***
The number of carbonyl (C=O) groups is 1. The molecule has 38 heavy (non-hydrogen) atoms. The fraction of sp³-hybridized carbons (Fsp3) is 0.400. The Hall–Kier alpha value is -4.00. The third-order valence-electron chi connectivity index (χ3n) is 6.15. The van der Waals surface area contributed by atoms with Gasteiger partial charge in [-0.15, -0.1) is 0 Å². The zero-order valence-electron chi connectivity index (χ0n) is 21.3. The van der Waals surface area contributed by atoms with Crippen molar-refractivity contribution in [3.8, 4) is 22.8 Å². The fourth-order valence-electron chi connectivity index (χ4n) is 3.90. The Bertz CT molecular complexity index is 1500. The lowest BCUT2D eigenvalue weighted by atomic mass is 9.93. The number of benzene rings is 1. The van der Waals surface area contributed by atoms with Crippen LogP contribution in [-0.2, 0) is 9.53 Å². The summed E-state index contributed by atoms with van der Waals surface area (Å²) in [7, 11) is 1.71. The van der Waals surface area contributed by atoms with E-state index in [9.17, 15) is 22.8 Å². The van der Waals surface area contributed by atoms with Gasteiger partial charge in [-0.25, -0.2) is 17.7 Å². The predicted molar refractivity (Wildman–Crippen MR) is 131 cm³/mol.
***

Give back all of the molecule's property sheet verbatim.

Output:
The number of carbonyl (C=O) groups is 1. The molecule has 38 heavy (non-hydrogen) atoms. The fraction of sp³-hybridized carbons (Fsp3) is 0.400. The Hall–Kier alpha value is -4.00. The third-order valence-electron chi connectivity index (χ3n) is 6.15. The van der Waals surface area contributed by atoms with Gasteiger partial charge in [-0.15, -0.1) is 0 Å². The zero-order valence-electron chi connectivity index (χ0n) is 21.3. The van der Waals surface area contributed by atoms with Crippen molar-refractivity contribution in [3.8, 4) is 22.8 Å². The fourth-order valence-electron chi connectivity index (χ4n) is 3.90. The Bertz CT molecular complexity index is 1500. The lowest BCUT2D eigenvalue weighted by atomic mass is 9.93. The number of benzene rings is 1. The van der Waals surface area contributed by atoms with Crippen LogP contribution in [-0.2, 0) is 9.53 Å². The summed E-state index contributed by atoms with van der Waals surface area (Å²) in [7, 11) is 1.71. The van der Waals surface area contributed by atoms with E-state index in [9.17, 15) is 22.8 Å². The van der Waals surface area contributed by atoms with Gasteiger partial charge in [-0.25, -0.2) is 17.7 Å². The predicted molar refractivity (Wildman–Crippen MR) is 131 cm³/mol.